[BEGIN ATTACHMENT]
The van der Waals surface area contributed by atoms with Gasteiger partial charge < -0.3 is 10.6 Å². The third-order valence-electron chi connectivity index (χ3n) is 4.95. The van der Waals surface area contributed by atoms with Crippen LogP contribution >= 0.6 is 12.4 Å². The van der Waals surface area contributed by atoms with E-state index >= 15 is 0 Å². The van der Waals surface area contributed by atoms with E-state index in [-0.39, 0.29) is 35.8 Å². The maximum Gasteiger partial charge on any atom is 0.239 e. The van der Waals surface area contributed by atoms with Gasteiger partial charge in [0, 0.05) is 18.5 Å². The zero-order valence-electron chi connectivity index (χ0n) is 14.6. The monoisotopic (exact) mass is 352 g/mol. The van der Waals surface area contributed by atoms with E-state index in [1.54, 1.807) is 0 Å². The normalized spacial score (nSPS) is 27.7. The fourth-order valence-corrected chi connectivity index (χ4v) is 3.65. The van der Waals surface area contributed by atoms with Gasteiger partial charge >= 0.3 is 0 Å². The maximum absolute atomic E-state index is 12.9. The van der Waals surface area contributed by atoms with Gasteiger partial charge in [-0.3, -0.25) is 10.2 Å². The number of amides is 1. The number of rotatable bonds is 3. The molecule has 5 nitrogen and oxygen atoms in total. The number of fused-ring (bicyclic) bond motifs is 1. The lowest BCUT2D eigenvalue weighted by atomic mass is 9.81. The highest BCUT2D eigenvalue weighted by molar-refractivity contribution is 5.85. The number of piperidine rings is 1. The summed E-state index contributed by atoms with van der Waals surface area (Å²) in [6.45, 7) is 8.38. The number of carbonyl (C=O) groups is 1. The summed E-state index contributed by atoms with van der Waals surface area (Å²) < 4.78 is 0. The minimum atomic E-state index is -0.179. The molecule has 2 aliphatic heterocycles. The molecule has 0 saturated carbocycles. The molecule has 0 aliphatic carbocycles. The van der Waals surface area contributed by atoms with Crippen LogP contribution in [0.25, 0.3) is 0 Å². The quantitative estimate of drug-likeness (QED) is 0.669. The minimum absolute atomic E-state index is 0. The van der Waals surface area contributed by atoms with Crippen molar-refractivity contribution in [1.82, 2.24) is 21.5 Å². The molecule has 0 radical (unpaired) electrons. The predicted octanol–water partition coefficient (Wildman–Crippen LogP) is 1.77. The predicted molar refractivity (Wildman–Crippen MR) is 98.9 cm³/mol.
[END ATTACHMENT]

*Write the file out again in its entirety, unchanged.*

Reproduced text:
The van der Waals surface area contributed by atoms with Gasteiger partial charge < -0.3 is 10.6 Å². The third-order valence-electron chi connectivity index (χ3n) is 4.95. The van der Waals surface area contributed by atoms with Crippen LogP contribution >= 0.6 is 12.4 Å². The van der Waals surface area contributed by atoms with E-state index >= 15 is 0 Å². The van der Waals surface area contributed by atoms with E-state index in [-0.39, 0.29) is 35.8 Å². The maximum Gasteiger partial charge on any atom is 0.239 e. The van der Waals surface area contributed by atoms with Gasteiger partial charge in [0, 0.05) is 18.5 Å². The zero-order valence-electron chi connectivity index (χ0n) is 14.6. The monoisotopic (exact) mass is 352 g/mol. The van der Waals surface area contributed by atoms with E-state index in [1.54, 1.807) is 0 Å². The normalized spacial score (nSPS) is 27.7. The fourth-order valence-corrected chi connectivity index (χ4v) is 3.65. The van der Waals surface area contributed by atoms with Gasteiger partial charge >= 0.3 is 0 Å². The maximum absolute atomic E-state index is 12.9. The van der Waals surface area contributed by atoms with Gasteiger partial charge in [-0.3, -0.25) is 10.2 Å². The number of amides is 1. The number of rotatable bonds is 3. The molecule has 5 nitrogen and oxygen atoms in total. The number of fused-ring (bicyclic) bond motifs is 1. The lowest BCUT2D eigenvalue weighted by atomic mass is 9.81. The highest BCUT2D eigenvalue weighted by molar-refractivity contribution is 5.85. The number of piperidine rings is 1. The summed E-state index contributed by atoms with van der Waals surface area (Å²) in [6.45, 7) is 8.38. The number of carbonyl (C=O) groups is 1. The summed E-state index contributed by atoms with van der Waals surface area (Å²) < 4.78 is 0. The minimum atomic E-state index is -0.179. The molecule has 2 aliphatic heterocycles. The molecule has 0 saturated carbocycles. The molecule has 0 aliphatic carbocycles. The van der Waals surface area contributed by atoms with Crippen LogP contribution in [0.25, 0.3) is 0 Å². The quantitative estimate of drug-likeness (QED) is 0.669. The minimum absolute atomic E-state index is 0. The van der Waals surface area contributed by atoms with Crippen molar-refractivity contribution in [1.82, 2.24) is 21.5 Å². The molecule has 0 radical (unpaired) electrons. The predicted octanol–water partition coefficient (Wildman–Crippen LogP) is 1.77. The predicted molar refractivity (Wildman–Crippen MR) is 98.9 cm³/mol.